Having grown up sheltered by their steady progress, financial security never seemed urgent for me, and having my adult values largely formed as a high-achieving student at an Ivy League university where concern for money was considered plebian, I got more gratification from giving stuff away than from acquisition. That attitude was part of what led me to attempt to live off the land in a Thoreauvian “economy” in patrician poverty.  A couple of years of mortgage anxiety and mill work brought me around to a craving for any job that could generate a steady income.  When that finally arrived in my forty fourth year with a tenured position as professor and civil servant at a state university, I again lost interest in money. When the inheritance from my parents came through, my inclination was to donate  it all to charity. But I was dissuaded by my wife.

Her attitudes about money always diverged from mine.  The daughter of a banker, she was interested in me as a good prospect when we first met—PhD candidate at Stanford with secure academic career ahead. After several decades of disappointment of that expectation, she went to law school, passed the bar, and started her own law firm dealing with business law, employment law, trusts and estates, whereby success and failure was all about economy.

Despite being able to purchase whatever we wanted—new cars, real estate, a therapeutic private school stint for our daughter,  international travel, and tithing for charity—our assets grew.  We still maintained habits of relative thrift—drinking cheap wine, sleeping in Motel 6 on the road. Jan spent a good deal of time managing the portfolio.

The expansion of our wealth made me uncomfortable, especially in light of the attrition of the middle class and the growing gulf between rich and poor, making us part of the hated one percent.  Habits of thrift seemed absurd unless the money saved was being put to meaningful use.  I looked at our investments only once a year while preparing reports for our tax accountant and calculating our tithe.

In November 2019, I discovered that in the course of one year their value had ballooned by 25%, largely due to the influence of the despised Trump administration. I hunched it would soon drop. The moral thing would be to liquidate the ill-gotten gains now and turn them over to charity and righteous political causes.  The practical thing to do would be to turn them into cash and spend as much  as possible on things with tangible value.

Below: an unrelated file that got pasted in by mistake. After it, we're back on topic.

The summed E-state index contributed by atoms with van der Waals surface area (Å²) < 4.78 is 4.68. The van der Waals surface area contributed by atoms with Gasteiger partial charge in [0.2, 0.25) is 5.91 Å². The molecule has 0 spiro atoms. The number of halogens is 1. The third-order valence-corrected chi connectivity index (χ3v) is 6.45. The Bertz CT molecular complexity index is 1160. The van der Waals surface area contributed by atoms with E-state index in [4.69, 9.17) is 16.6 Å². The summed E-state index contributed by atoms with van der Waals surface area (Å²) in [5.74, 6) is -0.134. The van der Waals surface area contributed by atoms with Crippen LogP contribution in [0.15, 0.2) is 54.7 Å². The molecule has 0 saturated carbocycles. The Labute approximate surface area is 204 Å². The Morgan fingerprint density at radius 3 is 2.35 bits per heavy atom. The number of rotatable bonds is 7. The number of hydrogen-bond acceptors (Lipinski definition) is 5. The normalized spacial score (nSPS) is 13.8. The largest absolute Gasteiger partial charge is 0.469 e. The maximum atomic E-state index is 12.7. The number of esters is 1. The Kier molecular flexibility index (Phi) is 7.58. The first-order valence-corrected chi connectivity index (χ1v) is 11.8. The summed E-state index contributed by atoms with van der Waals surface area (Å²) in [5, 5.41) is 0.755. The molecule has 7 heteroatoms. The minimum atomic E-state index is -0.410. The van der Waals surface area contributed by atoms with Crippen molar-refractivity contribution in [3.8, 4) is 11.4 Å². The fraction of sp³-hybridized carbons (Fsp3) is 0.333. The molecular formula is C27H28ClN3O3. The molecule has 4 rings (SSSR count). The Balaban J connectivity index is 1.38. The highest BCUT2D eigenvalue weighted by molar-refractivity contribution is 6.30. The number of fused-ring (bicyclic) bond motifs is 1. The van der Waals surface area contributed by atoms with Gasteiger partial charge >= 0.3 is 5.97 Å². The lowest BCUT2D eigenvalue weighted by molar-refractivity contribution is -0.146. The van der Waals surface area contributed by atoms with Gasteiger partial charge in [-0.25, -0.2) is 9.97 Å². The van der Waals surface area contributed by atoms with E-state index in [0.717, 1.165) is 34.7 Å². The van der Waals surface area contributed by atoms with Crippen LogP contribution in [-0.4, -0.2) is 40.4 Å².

The latter is what we chose. We purchased a new mobile home for our daughter, bought two electric vehicles and a Powerwall, donated to the Community Foundation for City Farm SLO and left enough to cover what we expected would be a large tax liability from the profit taking.

By the end of January after our accountant filled out the returns,  it turned out that we were getting $18,000 in refunds.  Most of the securities Jan had selected to sell were losers over time and the rebates on the car and Powerwall as well as the charitable contributions made for yet more credits.

Three months later, as the Pandemic has eclipsed all other concerns, personal and public, the significance of our economic windfalls keeps shifting.  The stock market continues reeling from the assault of the plague.  The hyper economy that tied together the whole world in a feverish gold rush sickening ecosystems and climate and draining wealth from the poor and funneling it to the rich, seems to be falling apart.  The majorities living paycheck to paycheck in tight quarters can’t possibly maintain social distance or shelter at home, while we are encouraged to exercise generosity by ordering takeout meals from favorite restaurants. The government’s decision to print and hand out trillions of dollars to everyone may either start limiting the damage we’ve been causing for the last fifty years or may simply accelerate collapse.

Death in the Afternoon

April 5th, 2020

From Katie: “The fox just ran through my plot, coming from the direction of your plot. It came through the fence just behind the hoop house, headed southwest to the creek.”

Reply: “Before we talked  yesterday, I gathered up the dead but unmutilated chickens and laid them in a tote inside the run for burial today.   When I arrived this morning they were strewn all over, all partially eaten.  My deduction, based on the fact that their feet were still warm yesterday:  I must  have scared  the fox off when I first came out, and he must have returned to finish the job after I left and before you sent the above text.”